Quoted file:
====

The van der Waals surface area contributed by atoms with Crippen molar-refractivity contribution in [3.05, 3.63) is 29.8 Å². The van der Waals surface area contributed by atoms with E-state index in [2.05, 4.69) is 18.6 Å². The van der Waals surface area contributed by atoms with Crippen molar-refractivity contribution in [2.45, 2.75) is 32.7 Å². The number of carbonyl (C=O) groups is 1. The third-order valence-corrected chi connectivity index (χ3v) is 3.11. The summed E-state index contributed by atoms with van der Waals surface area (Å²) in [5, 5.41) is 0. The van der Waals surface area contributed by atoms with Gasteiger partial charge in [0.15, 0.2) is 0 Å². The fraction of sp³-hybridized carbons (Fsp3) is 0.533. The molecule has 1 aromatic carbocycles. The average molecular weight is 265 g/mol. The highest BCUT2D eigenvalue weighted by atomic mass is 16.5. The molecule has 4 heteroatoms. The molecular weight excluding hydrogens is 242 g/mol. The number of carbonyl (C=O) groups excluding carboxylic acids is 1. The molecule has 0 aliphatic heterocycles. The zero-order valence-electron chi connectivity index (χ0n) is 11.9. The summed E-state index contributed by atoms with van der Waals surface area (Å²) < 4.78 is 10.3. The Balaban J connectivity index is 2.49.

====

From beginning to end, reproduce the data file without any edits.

The van der Waals surface area contributed by atoms with Crippen molar-refractivity contribution in [3.05, 3.63) is 29.8 Å². The van der Waals surface area contributed by atoms with E-state index in [2.05, 4.69) is 18.6 Å². The van der Waals surface area contributed by atoms with Crippen molar-refractivity contribution in [2.45, 2.75) is 32.7 Å². The number of carbonyl (C=O) groups is 1. The third-order valence-corrected chi connectivity index (χ3v) is 3.11. The summed E-state index contributed by atoms with van der Waals surface area (Å²) in [5, 5.41) is 0. The van der Waals surface area contributed by atoms with Gasteiger partial charge in [0.15, 0.2) is 0 Å². The fraction of sp³-hybridized carbons (Fsp3) is 0.533. The molecule has 1 aromatic carbocycles. The average molecular weight is 265 g/mol. The highest BCUT2D eigenvalue weighted by atomic mass is 16.5. The molecule has 4 heteroatoms. The molecular weight excluding hydrogens is 242 g/mol. The number of carbonyl (C=O) groups excluding carboxylic acids is 1. The molecule has 0 aliphatic heterocycles. The zero-order valence-electron chi connectivity index (χ0n) is 11.9. The summed E-state index contributed by atoms with van der Waals surface area (Å²) < 4.78 is 10.3. The Balaban J connectivity index is 2.49.